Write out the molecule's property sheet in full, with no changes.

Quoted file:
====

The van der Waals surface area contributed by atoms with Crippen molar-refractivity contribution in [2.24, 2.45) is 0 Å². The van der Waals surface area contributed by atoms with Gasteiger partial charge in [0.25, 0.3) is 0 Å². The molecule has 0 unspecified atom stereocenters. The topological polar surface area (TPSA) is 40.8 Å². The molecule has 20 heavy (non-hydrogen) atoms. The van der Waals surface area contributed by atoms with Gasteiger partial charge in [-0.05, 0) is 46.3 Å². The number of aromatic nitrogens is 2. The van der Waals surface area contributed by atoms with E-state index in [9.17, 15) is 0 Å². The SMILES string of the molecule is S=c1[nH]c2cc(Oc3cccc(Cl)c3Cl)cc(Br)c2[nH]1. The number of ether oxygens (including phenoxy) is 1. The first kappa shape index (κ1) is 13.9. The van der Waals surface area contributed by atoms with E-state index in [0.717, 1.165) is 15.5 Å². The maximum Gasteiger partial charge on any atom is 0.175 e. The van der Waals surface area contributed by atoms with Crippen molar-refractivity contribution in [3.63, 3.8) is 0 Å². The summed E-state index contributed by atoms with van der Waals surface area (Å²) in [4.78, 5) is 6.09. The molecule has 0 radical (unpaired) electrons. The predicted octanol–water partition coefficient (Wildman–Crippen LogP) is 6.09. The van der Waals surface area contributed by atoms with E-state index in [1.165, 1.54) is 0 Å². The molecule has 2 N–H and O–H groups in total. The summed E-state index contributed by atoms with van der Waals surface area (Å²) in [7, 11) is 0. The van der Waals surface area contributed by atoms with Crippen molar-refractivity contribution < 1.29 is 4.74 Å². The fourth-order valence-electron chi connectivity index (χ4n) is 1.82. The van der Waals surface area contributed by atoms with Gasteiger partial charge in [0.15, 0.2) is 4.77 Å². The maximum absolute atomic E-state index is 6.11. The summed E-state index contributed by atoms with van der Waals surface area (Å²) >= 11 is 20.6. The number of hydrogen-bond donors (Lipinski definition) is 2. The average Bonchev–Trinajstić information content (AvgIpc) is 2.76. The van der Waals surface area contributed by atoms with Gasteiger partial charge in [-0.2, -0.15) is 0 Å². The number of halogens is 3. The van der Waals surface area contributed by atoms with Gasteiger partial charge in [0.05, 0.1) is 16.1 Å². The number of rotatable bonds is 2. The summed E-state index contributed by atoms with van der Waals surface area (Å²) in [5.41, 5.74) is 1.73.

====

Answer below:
The van der Waals surface area contributed by atoms with Crippen molar-refractivity contribution in [2.24, 2.45) is 0 Å². The van der Waals surface area contributed by atoms with Gasteiger partial charge in [0.25, 0.3) is 0 Å². The molecule has 0 unspecified atom stereocenters. The topological polar surface area (TPSA) is 40.8 Å². The molecule has 20 heavy (non-hydrogen) atoms. The van der Waals surface area contributed by atoms with Gasteiger partial charge in [-0.05, 0) is 46.3 Å². The number of aromatic nitrogens is 2. The van der Waals surface area contributed by atoms with E-state index in [9.17, 15) is 0 Å². The SMILES string of the molecule is S=c1[nH]c2cc(Oc3cccc(Cl)c3Cl)cc(Br)c2[nH]1. The number of ether oxygens (including phenoxy) is 1. The first kappa shape index (κ1) is 13.9. The van der Waals surface area contributed by atoms with E-state index in [0.717, 1.165) is 15.5 Å². The maximum Gasteiger partial charge on any atom is 0.175 e. The van der Waals surface area contributed by atoms with Crippen molar-refractivity contribution in [3.63, 3.8) is 0 Å². The summed E-state index contributed by atoms with van der Waals surface area (Å²) in [4.78, 5) is 6.09. The molecule has 0 radical (unpaired) electrons. The predicted octanol–water partition coefficient (Wildman–Crippen LogP) is 6.09. The van der Waals surface area contributed by atoms with E-state index in [1.165, 1.54) is 0 Å². The molecule has 2 N–H and O–H groups in total. The summed E-state index contributed by atoms with van der Waals surface area (Å²) in [7, 11) is 0. The van der Waals surface area contributed by atoms with Crippen molar-refractivity contribution < 1.29 is 4.74 Å². The fourth-order valence-electron chi connectivity index (χ4n) is 1.82. The van der Waals surface area contributed by atoms with Gasteiger partial charge in [0.15, 0.2) is 4.77 Å². The maximum absolute atomic E-state index is 6.11. The summed E-state index contributed by atoms with van der Waals surface area (Å²) >= 11 is 20.6. The number of hydrogen-bond donors (Lipinski definition) is 2. The average Bonchev–Trinajstić information content (AvgIpc) is 2.76. The van der Waals surface area contributed by atoms with Gasteiger partial charge in [-0.2, -0.15) is 0 Å². The number of halogens is 3. The van der Waals surface area contributed by atoms with Gasteiger partial charge in [0.05, 0.1) is 16.1 Å². The number of rotatable bonds is 2. The summed E-state index contributed by atoms with van der Waals surface area (Å²) in [5.41, 5.74) is 1.73.